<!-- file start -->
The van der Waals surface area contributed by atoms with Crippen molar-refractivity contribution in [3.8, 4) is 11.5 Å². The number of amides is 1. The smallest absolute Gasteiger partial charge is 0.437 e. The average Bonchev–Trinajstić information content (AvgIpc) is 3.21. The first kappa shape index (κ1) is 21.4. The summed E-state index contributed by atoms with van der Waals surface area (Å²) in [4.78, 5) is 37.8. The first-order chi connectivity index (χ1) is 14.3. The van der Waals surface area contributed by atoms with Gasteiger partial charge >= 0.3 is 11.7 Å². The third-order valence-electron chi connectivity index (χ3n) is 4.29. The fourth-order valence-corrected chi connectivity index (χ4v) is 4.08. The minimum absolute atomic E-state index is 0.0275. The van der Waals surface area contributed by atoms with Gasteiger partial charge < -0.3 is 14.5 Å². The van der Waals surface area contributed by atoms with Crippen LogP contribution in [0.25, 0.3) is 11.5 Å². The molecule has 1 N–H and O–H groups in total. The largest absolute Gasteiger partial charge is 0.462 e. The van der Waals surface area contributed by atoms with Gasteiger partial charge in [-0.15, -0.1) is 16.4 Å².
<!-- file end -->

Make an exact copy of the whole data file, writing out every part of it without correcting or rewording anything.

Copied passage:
The van der Waals surface area contributed by atoms with Crippen molar-refractivity contribution in [3.8, 4) is 11.5 Å². The number of amides is 1. The smallest absolute Gasteiger partial charge is 0.437 e. The average Bonchev–Trinajstić information content (AvgIpc) is 3.21. The first kappa shape index (κ1) is 21.4. The summed E-state index contributed by atoms with van der Waals surface area (Å²) in [4.78, 5) is 37.8. The first-order chi connectivity index (χ1) is 14.3. The van der Waals surface area contributed by atoms with Gasteiger partial charge >= 0.3 is 11.7 Å². The third-order valence-electron chi connectivity index (χ3n) is 4.29. The fourth-order valence-corrected chi connectivity index (χ4v) is 4.08. The minimum absolute atomic E-state index is 0.0275. The van der Waals surface area contributed by atoms with Gasteiger partial charge < -0.3 is 14.5 Å². The van der Waals surface area contributed by atoms with Crippen LogP contribution in [0.25, 0.3) is 11.5 Å². The molecule has 1 N–H and O–H groups in total. The largest absolute Gasteiger partial charge is 0.462 e. The van der Waals surface area contributed by atoms with Gasteiger partial charge in [-0.15, -0.1) is 16.4 Å².